Yes, Bran did love his son, at least as much as he seemed capable of loving anyone.  This and his skill as a military strategist are about the only redeeming qualities that we see in him in KK's story, although he grossly misuses his skill at military strategy, and his love for his son doesn't override his personal greed and ambition when he decides to side with Wencit--a decision that he had to have known quite likely could have cost his son his future Earldom if Wencit ended up losing the battle, and possibly even if he'd won (since why should Wencit continue to trust that the traitor he was using as a tool wouldn't turn on him someday?)  He had no reason to expect Kelson to be lenient to a traitor's son; Brendan just got extraordinarily lucky!  Bran was greedy and ambitious, but far from stupid.  He had to have known what a risk he was taking in betraying Kelson, but even his love for his son was not enough to stop him from doing so.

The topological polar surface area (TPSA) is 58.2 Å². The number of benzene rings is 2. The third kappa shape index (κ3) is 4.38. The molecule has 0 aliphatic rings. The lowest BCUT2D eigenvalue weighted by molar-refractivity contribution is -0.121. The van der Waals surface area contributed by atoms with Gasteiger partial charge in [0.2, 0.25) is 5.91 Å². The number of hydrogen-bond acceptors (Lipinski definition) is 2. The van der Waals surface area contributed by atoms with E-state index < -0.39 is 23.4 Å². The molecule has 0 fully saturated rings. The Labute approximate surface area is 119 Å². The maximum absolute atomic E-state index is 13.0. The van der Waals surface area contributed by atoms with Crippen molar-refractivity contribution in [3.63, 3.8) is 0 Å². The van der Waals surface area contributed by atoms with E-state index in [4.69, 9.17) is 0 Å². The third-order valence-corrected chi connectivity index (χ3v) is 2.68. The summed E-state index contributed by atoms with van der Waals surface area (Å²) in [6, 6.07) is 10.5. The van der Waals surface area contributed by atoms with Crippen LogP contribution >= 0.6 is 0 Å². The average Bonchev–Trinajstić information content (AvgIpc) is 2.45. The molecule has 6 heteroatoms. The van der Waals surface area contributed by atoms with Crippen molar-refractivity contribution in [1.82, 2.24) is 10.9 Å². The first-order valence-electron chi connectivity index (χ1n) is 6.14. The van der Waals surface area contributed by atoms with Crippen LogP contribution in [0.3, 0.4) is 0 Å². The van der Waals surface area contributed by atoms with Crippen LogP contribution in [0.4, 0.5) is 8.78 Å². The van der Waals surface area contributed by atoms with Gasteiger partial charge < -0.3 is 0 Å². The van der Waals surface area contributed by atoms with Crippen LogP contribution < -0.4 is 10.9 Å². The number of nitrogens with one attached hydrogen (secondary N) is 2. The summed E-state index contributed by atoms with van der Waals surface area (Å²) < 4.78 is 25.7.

He may have "loved Richenda in his own way" (at least she says words to that effect in the book), but whether that was actual fact or just her wishful thinking is anyone's guess, because Bran's actions seem to argue otherwise.  During the book scene when he spares a moment to write Richenda a letter telling her to take Brendan to Dhassa, he comes across as if he thinks this is just another annoying task on his "to-do list" rather than an act of love for his wife, and when he kidnapped Brendan, he made no attempt to get his wife back in the process (IIRC, it was Wencit who made it a term of the duel agreement that if Kelson's side lost, Bran would get his wife back; I don't remember reading anything that told me Bran gave a flip one way or another.)  So any love he might have had for her was probably barely existent, and solely due to her having given him the heir he wanted.